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Batrachoseps nigriventris - Black-bellied Slender Salamander

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Black-bellied Slender Salamander range mapRange in California: Red

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Range Map of all Slender Salamanders in California



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Black-bellied Slender Salamander Black-bellied Slender Salamander Black-bellied Slender Salamander
Adult, San Luis Obispo County Adult, San Luis Obispo County Adult, San Luis Obispo County
Black-bellied Slender Salamander Black-bellied Slender Salamander Black-bellied Slender Salamander
Adult, San Luis Obispo County Adult and Juvenile,
Santa Barbara County
Underside of adult ,
San Luis Obispo County
Black-bellied Slender Salamander Black-bellied Slender Salamander Black-bellied Slender Salamanders
Sub-adult, 1400 ft., San Gabriel Mountains, Los Angeles County Adults, 3,800 ft. San Gabriel Mountains, Los Angeles County
Black-bellied Slender Salamander Black-bellied Slender Salamander  
Adult, 3,000 ft. San Gabriel Mountains, Los Angeles County

 
Santa Cruz Island Population
Black-bellied Slender Salamander Black-bellied Slender Salamander Black-bellied Slender Salamander
Adult, Santa Cruz Island,
Santa Barbara County

Adult, Santa Cruz Island, Santa Barbara County
Comparisons With Similar Sympatric Slender Salamander Species
Black-bellied Slender Salamander comparison Black-bellied Slender Salamander comparison Black-bellied Slender Salamander comparison
Batrachoseps major major, Garden Slender Salamander (bottom) and B. nigriventris (top). Note the larger body and legs of B. m. major. B. nigriventris is black underneath, while B. m. major is light gray. Batrachoseps incognitus, the San Simeon Slender Salamander (top) occurs with B. nigriventris (bottom) in northern San Luis Obispo County. B. incognitus has slightly larger legs and toes and neck. The ranges of Batrachoseps gavilanensis, Gabilan Mountains Slender Salamander, and B. nigriventris overlap slightly.
Black-bellied Slender Salamander comparison Black-bellied Slender Salamander comparison  
B. nigriventris (left) occurs along with Batrachoseps gabrieli (right) at some locations in Los Angeles County. Note the larger more robust limbs and body of B. gabrieli. These two were found next to each other. © William Flaxington Batrachoseps minor, the Lesser Slender Salamander, shown to the left, occurs entirely within the range of B. nigriventris. It is shown here with a small adult specimen of B. nigriventris which was found outside of the range of B. minor. B. minor has distinctly larger hands and feet.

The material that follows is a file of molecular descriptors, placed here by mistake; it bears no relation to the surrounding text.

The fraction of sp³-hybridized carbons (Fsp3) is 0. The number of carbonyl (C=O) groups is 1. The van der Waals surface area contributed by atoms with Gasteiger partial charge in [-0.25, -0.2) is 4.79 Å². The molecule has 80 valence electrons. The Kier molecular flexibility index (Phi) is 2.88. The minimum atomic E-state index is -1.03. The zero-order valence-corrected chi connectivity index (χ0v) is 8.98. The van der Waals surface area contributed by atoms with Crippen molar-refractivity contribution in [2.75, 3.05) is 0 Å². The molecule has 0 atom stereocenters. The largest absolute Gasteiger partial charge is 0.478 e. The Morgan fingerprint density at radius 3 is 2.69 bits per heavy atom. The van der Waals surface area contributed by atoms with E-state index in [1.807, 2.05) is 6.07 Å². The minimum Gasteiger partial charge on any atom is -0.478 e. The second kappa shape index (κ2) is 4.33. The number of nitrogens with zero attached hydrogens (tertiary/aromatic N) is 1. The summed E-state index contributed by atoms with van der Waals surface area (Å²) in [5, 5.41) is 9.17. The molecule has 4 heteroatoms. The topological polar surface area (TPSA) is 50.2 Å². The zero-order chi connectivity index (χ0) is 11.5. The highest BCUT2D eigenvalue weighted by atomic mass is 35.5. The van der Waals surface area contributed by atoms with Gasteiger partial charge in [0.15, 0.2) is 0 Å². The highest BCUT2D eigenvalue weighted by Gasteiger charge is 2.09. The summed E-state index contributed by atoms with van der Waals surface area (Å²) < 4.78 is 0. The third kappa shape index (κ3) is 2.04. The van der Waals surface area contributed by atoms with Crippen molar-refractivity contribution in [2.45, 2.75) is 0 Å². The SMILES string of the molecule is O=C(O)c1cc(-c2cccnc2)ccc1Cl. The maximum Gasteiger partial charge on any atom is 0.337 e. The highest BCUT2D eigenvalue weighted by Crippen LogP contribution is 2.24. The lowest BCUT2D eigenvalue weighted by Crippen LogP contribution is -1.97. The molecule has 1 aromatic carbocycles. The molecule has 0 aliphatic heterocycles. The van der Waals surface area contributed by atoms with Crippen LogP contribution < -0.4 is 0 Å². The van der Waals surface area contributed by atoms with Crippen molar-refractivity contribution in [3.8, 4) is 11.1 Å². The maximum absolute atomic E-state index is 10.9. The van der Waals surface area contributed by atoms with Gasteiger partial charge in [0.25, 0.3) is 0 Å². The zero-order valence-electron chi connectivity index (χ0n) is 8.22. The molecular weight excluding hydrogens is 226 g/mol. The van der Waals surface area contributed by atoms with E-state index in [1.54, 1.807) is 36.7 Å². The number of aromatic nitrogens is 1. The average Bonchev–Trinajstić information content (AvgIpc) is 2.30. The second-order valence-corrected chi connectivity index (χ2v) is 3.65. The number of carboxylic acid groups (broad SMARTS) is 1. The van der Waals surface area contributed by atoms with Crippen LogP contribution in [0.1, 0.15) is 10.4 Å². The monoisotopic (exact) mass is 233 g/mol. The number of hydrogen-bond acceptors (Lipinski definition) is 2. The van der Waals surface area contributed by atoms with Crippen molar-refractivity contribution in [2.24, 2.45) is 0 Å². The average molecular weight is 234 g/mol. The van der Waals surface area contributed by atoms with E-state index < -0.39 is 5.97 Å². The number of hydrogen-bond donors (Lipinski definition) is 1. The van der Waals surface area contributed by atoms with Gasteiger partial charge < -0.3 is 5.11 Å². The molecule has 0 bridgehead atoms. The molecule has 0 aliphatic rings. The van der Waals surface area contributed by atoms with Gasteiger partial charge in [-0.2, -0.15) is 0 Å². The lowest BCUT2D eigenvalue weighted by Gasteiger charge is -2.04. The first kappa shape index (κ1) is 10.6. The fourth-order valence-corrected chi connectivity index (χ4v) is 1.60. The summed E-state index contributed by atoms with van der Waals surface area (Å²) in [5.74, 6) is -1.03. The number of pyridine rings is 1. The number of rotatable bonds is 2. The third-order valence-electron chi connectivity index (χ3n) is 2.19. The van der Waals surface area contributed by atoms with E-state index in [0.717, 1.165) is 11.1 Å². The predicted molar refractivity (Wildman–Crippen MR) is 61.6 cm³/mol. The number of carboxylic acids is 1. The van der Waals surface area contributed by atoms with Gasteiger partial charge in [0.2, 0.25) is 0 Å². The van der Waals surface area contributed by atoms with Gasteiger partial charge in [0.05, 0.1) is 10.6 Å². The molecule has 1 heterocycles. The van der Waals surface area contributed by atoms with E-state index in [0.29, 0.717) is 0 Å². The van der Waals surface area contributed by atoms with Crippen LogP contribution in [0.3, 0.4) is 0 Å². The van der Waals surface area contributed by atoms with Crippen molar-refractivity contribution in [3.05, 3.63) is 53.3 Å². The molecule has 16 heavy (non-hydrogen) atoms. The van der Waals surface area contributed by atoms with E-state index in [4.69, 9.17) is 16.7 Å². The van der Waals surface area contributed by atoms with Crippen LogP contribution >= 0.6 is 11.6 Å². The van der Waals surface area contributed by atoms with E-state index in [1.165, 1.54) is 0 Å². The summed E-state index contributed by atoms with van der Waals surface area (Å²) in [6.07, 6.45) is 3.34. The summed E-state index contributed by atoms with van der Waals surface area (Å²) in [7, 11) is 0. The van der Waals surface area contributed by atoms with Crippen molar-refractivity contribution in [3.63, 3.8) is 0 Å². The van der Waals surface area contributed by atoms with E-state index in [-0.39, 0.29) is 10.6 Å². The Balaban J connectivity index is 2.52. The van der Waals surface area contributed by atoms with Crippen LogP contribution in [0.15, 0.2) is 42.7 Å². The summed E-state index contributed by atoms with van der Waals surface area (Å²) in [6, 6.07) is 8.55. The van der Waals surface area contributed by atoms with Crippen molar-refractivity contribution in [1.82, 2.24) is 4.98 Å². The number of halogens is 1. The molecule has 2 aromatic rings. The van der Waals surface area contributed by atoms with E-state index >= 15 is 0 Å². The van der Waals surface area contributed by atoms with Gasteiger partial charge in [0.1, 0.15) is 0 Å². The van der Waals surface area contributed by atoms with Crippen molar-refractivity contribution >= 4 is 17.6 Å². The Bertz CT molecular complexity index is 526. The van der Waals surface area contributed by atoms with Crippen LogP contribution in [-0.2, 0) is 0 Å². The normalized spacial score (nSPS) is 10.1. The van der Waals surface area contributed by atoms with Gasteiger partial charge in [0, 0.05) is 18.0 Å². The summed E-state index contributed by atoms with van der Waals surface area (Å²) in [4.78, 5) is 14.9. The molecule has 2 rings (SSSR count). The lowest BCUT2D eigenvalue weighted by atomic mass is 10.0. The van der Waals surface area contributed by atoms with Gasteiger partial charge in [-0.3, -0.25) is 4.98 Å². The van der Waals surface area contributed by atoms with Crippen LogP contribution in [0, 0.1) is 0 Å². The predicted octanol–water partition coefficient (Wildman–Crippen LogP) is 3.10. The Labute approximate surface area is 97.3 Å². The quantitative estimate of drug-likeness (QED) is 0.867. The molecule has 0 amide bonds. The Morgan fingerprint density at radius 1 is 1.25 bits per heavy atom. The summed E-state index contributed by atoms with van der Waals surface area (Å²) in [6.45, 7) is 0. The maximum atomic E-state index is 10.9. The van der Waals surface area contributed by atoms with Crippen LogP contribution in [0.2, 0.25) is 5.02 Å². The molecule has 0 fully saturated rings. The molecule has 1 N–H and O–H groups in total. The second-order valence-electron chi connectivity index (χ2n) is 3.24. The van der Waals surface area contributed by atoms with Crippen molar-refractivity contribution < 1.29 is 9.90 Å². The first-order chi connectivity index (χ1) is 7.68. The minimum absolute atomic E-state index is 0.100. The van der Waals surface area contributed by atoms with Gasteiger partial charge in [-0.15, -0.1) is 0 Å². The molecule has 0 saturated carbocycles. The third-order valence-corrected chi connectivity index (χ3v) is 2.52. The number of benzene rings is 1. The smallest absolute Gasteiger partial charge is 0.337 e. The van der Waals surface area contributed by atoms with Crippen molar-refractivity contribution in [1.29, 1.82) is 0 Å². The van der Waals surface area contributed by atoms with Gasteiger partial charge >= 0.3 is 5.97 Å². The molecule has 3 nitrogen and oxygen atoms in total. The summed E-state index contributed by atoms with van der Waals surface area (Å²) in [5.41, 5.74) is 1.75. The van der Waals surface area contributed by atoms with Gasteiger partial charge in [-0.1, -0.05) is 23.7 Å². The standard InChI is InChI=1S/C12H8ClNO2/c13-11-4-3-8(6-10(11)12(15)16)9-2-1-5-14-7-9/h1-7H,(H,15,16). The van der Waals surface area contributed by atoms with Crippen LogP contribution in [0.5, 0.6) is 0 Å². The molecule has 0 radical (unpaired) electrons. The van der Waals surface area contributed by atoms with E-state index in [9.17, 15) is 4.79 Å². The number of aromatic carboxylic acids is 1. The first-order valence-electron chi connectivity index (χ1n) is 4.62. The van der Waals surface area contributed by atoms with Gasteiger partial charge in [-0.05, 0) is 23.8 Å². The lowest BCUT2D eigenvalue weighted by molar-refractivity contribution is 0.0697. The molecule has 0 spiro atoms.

Habitat
Black-bellied Slender Salamander Habitat Black-bellied Slender Salamander Habitat Black-bellied Slender Salamander Habitat
Habitat, San Luis Obispo County Habitat, San Luis Obispo County Habitat, San Luis Obispo County
Black-bellied Slender Salamander Habitat Black-bellied Slender Salamander Habitat Black-bellied Slender Salamander Habitat
Habitat, 3,800 ft., San Gabriel Mountains, Los Angeles County Habitat, Santa Cruz Island Habitat, San Gabriel Mountains,
Los Angeles County
Black-bellied Slender Salamander Habitat Black-bellied Slender Salamander Habitat  
Habitat, 3,800 ft., San Gabriel Mountains, Los Angeles County

Habitat, 1400 ft., San Gabriel Mountains, Los Angeles County  
Short Video
  Black-bellied Slender Salamander  
  Black-bellied Slender Salamanders squirming around in Santa Barbara County  
Description

Size
Adults are 1 1/4 - 1 7/8 inches long (3.2 - 4.7 cm) from snout to vent.
Appearance
A small slim salamander with 18 - 21 costal grooves. Short limbs, a narrow head, long slender body, very long tail, and conspicuous costal and caudal grooves give this species the worm-like appearance typical of most Slender Salamanders. There are four toes on the front and hind feet, which is also typical of Slender Salamanders. (Other California salamanders have five toes on the hind feet.) The tail may be up to twice the body length on mainland adults, but only up to the body length on adults from Santa Cruz Island.

Color above is dark brown or blackish with a reddish, brown, or tan dorsal stripe. The venter is dark with fine white speckling.
Behavior and Natural History
A member of family Plethodontidae, the Plethodontid or Lungless Salamanders.
Lungless Salamanders breathe through their skin which requires them to live in damp environments on land and to move about on the ground only during times of high humidity. (In California, they do not inhabit streams or bodies of water, but they are capable of surviving for some time if they fall into water.)
Lungless salamanders are distinguished by their naso-labial grooves, which are vertical slits between the nostrils and upper lip that are lined with glands used in chemoreception. All California Lungless Salamanders lay eggs in moist places on land. The young hatch from the egg directly into a tiny terrestrial salamander with the same body form as an adult. (They do not hatch in the water and begin their lives as tiny swimming larvae breathing through gills, as occurs with other types of salamanders.)Active on rainy or wet nights when temperatures are moderate, fall through spring. Retreats underground when the soil dries or when air temperature drops to near freezing. Found under rocks, logs, bark, and other debris.